The U.S. Environmental Protection Agency (EPA) has updated oil and gas storage tank emission standards issued in April 2012 to allow the phase-in of emission control deadlines and to alleviate confusion over implementation. Higher-emitting tanks will be affected by the new requirements first. The rule changes also provide time for operators to acquire and install necessary emissions controls. The changes are in response to stakeholder comments that revealed that more storage tanks will be coming online than EPA had originally thought. Storage tanks that emit six or more tons of volatile organic compounds (VOC) per year must reduce emissions by 95%. Two control deadlines were established by the latest changes. Tanks that come online after April 12, 2013 are likely to have higher emissions and must control VOC emissions within 60 days or by April 15, 2014, whichever is later. Tanks that came online before April 12, 2013 are likely to have lower emissions and must control VOC emissions by April 15, 2015. The updated standards also establish an alternative emissions limit that would allow owners/operators to remove controls from tanks if they can demonstrate that the tanks emit less than four tons per year of VOC emissions without controls.
Responding to the July 6 derailment and explosion of a crude-laden train in Quebec, the U.S. Department of Transportation's Federal Railroad Administration (FRA) has issued an Emergency Order and Safety Advisory to help prevent trains operating on mainline tracks or sidings from moving unintentionally. The emergency order mandates that within 30 days all railroads must undertake several measures. Included in the order is a prohibition on trains transporting specified hazardous materials, including flammable gas or flammable or combustible liquids, from being left unattended on mainline or side tracks outside yards or terminals, unless specifically authorized, and regulation of the use of hand brakes on trains. The Safety Advisory, issued with the Pipeline and Hazardous Materials Safety Administration (PHMSA), includes a list of recommendations railroads are expected to follow. FRA and PHMSA recommend that railroads review crew staffing requirements for transporting hazardous material and ensure that they are adequate, conduct system-wide evaluations to identify particular hazards that may make it more difficult to secure a train or pose other safety risks and to develop procedures to mitigate those risks.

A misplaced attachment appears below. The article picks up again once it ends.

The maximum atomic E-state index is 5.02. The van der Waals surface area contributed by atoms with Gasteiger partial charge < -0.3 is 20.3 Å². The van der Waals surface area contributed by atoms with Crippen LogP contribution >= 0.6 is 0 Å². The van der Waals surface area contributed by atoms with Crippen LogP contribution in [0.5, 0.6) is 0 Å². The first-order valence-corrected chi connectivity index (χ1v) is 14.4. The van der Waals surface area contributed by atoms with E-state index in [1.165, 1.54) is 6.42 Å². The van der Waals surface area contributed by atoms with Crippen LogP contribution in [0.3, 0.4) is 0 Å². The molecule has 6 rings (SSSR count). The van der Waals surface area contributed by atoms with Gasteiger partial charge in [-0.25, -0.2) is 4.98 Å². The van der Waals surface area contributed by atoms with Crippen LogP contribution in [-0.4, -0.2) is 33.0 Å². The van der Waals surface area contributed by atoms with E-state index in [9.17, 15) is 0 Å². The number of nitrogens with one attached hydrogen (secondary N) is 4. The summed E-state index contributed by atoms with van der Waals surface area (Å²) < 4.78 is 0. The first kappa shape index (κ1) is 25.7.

The Pennsylvania Department of Environmental Protection has finalized air quality permit criteria and will no longer unconditionally exempt operators from submitting a plan prior to the approval of unconventional drilling sites. The agency may grant exemptions, but operators would need to adhere to a tougher set of standards, even more stringent than federal rules. The new rules include requiring a leak detection and repair program for an entire well pad and facility, and that repairs be made within 15 days, unless the operator shuts the site down or is in the process of acquiring replacement parts. Emissions of volatile organic compounds (VOC) and hazardous air pollutants also have more stringent rules. Nitrogen oxide emissions have to be less than 100 pounds per hour, half a ton per day and 6.6 tons per year; federal rules do not address or limit such emissions. The state agency also said it would allow open flaring, but only on a short-term or emergency basis.
The Department of Energy (DOE) should move forward on all liquefied natural gas (LNG) export applications "in a timely manner," development of natural gas resources should be a priority for the United States, and lawmakers should help clear the way by opposing any polices that would delay or prohibit LNG exports, according to a report by Sen. Lisa Murkowski (R-AK), the ranking member on the Senate Energy and Natural Resources Committee (see related story). "The Narrowing Window: America's Opportunity to Join the Global Gas Trade," was presented to "Energy 20/20: A Vision for America's Energy Future," a report unveiled by Murkowski earlier this year (seeNGI, Feb. 11). The new report echoed many of the themes laid out in Murkowski's earlier vision, which argued that the nation's energy discourse is "just not keeping up" with recent changes in the energy industry.
The U.S. Environmental Protection Agency (EPA) wants to drop its previously proposed effort to develop effluent guidelines for coalbed methane (CBM) extraction, according to a notice in theFederal Register. In an announcement of the availability of its Preliminary 2012 Effluent Guidelines Program Plan and its 2011 Annual Reviews, EPA said it "is proposing to delist from the effluent guidelines plan the rulemaking for the coalbed methane extraction subcategory based on new information regarding the declining prevalence and economic viability of this industry, due in large part to the increased extraction of natural gas from other sources, such as shale formations." CBM's reduced market share could make it cost prohibitive for those in the industry to meet control measures EPA would put in place, the agency said. EPA will accept public comments on the proposal until Oct. 7.